I've been thinking a lot about hedgerows lately. We have so few left now, but my grandmother once told me that they used to edge all the fields. This was when farms were diversified and after the harvest, you let your cows and probably pigs out into the field to graze and glean. A few farms nearby still do this, and we drive past cattle, heads lowered to munch in the stubble of the fields, but these fields are fenced with mostly invisible electric wire. Time was, these fields were fenced with hedgerows that were “horse high, bull strong, and hog tight.” I always wondered about that. The remaining hedges around here might define the border of a field, and filter a sunrise in a lovely way, but a hog could certainly mosey right through a hedge row. I'm sure a horse and a bull could too.
|I'm up before the sun.|
I don't remember when or how I learned that historically, these hedges were trimmed to keep the growth down at the ground level, the rambling, thorny, curving branches tangling into an impenetrable thicket. I've been thinking for awhile about planting a living fence, hoping that “hog tight” might also be “goat tight” for my future goats (Remember Hester Pryne and Dewey Dell? Hester and Dewey are probably not even born yet, but someday I'll bring them home to a nice little goat shed and a pasture fenced in Osage Orange.) The autumn before last I walked out to the back hedge of our field with a basket and brought it back full of hedge apples. Have you seen hedge apples? They are like big, green oranges which may be the root of the name, “Osage Orange.” They have a sharp, fresh scent and a sticky, milky sap that is supposed to repel cockroaches and other bugs, though I haven't had much luck with that. I read that a good way to get the seeds out of the dense fruits for planting is to leave them in a bucket of water over the winter. The freeze-thaw cycle is supposed to turn the whole thing into a mush, and then I'm not sure what you do—plant the mush or pick the seeds out. At any rate, the squirrels in my yard devoured them all, and this fall I never did get out to gather more. I wonder, though, if I were to walk out now, whether I'd find that the squirrels left me a few that I could gather for seeds to plant in the spring.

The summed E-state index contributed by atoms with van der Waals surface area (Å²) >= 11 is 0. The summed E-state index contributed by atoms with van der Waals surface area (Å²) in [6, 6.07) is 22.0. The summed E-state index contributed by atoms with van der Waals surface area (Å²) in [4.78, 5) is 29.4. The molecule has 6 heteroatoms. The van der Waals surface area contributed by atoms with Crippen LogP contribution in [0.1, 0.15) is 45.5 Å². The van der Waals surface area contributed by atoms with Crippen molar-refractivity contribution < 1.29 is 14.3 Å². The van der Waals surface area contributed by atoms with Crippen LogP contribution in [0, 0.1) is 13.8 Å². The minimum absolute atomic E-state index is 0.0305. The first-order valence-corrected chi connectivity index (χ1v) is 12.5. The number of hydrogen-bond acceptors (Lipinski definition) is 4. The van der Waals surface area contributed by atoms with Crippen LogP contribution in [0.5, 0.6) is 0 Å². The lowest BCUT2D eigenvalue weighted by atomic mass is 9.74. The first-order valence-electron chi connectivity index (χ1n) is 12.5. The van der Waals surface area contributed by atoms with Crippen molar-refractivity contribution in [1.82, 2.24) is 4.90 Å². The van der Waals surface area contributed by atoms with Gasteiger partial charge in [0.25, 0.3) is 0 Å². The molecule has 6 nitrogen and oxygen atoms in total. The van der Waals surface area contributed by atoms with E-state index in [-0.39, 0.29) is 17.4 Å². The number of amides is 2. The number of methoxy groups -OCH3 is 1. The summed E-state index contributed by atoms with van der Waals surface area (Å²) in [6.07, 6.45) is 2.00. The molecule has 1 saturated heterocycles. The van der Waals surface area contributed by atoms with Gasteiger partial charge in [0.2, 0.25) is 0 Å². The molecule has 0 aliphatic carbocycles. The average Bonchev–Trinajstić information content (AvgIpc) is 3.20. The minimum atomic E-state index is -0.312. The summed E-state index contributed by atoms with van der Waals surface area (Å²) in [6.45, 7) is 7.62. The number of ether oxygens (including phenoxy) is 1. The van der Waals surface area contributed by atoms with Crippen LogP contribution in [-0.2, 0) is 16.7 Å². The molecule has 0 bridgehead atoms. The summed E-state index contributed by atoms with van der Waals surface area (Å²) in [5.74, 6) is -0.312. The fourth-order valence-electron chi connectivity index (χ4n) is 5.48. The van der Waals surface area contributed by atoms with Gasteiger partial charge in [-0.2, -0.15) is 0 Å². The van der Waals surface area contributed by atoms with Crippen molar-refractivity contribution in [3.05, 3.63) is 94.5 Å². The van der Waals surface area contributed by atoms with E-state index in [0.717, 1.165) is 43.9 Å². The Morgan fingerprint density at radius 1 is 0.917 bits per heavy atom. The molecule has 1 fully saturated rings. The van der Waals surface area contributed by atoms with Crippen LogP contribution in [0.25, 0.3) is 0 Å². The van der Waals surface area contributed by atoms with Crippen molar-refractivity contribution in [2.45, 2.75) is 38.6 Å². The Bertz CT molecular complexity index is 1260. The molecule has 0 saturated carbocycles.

I found the full text of a historic pamphlet on www.osageorange.com: “Growing Bois d'Arc Fences” by Robert C. McMurtrie. It gave precise directions for everything from collecting seeds and cultivating them, what to do when the shoots come up (he lays them down flat to the ground and weaves them into a fence “as one would osiers in wicker work,”) to pruning and maintaining the living fence. I couldn't find the date on the pamphlet, but found another source, published in 1914, which quoted Mr. McMurtrie's instructions in full. After three years of careful work, McMurtrie tells us, “..there was a good hedge, sufficient to turn ordinary cattle, as it seemed. Certainly in all subsequent years it was impervious to man or beast. And it has a foundation as firm as a fence.”
|My life goes in fits and starts.|
|Weave Beauty; Cultivate Peace; Blessed Be|